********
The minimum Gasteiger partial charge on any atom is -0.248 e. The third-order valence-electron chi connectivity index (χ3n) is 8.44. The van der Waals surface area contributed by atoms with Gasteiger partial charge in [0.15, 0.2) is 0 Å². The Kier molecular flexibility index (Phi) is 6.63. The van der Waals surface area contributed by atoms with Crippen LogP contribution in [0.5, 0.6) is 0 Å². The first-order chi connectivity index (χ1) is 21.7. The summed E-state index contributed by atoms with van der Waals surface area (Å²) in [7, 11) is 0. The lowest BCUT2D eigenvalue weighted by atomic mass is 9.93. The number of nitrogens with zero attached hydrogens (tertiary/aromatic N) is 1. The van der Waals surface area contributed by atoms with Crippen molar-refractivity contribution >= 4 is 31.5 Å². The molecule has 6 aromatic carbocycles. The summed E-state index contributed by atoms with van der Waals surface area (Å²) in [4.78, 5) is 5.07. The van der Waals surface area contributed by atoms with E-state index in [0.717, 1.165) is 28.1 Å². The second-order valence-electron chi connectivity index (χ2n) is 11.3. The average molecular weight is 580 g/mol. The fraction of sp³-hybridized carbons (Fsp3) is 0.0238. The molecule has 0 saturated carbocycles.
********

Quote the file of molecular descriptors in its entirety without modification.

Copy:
The minimum Gasteiger partial charge on any atom is -0.248 e. The third-order valence-electron chi connectivity index (χ3n) is 8.44. The van der Waals surface area contributed by atoms with Gasteiger partial charge in [0.15, 0.2) is 0 Å². The Kier molecular flexibility index (Phi) is 6.63. The van der Waals surface area contributed by atoms with Crippen LogP contribution in [0.5, 0.6) is 0 Å². The first-order chi connectivity index (χ1) is 21.7. The summed E-state index contributed by atoms with van der Waals surface area (Å²) in [7, 11) is 0. The lowest BCUT2D eigenvalue weighted by atomic mass is 9.93. The number of nitrogens with zero attached hydrogens (tertiary/aromatic N) is 1. The van der Waals surface area contributed by atoms with Crippen molar-refractivity contribution >= 4 is 31.5 Å². The molecule has 6 aromatic carbocycles. The summed E-state index contributed by atoms with van der Waals surface area (Å²) in [4.78, 5) is 5.07. The van der Waals surface area contributed by atoms with E-state index in [0.717, 1.165) is 28.1 Å². The second-order valence-electron chi connectivity index (χ2n) is 11.3. The average molecular weight is 580 g/mol. The fraction of sp³-hybridized carbons (Fsp3) is 0.0238. The molecule has 0 saturated carbocycles.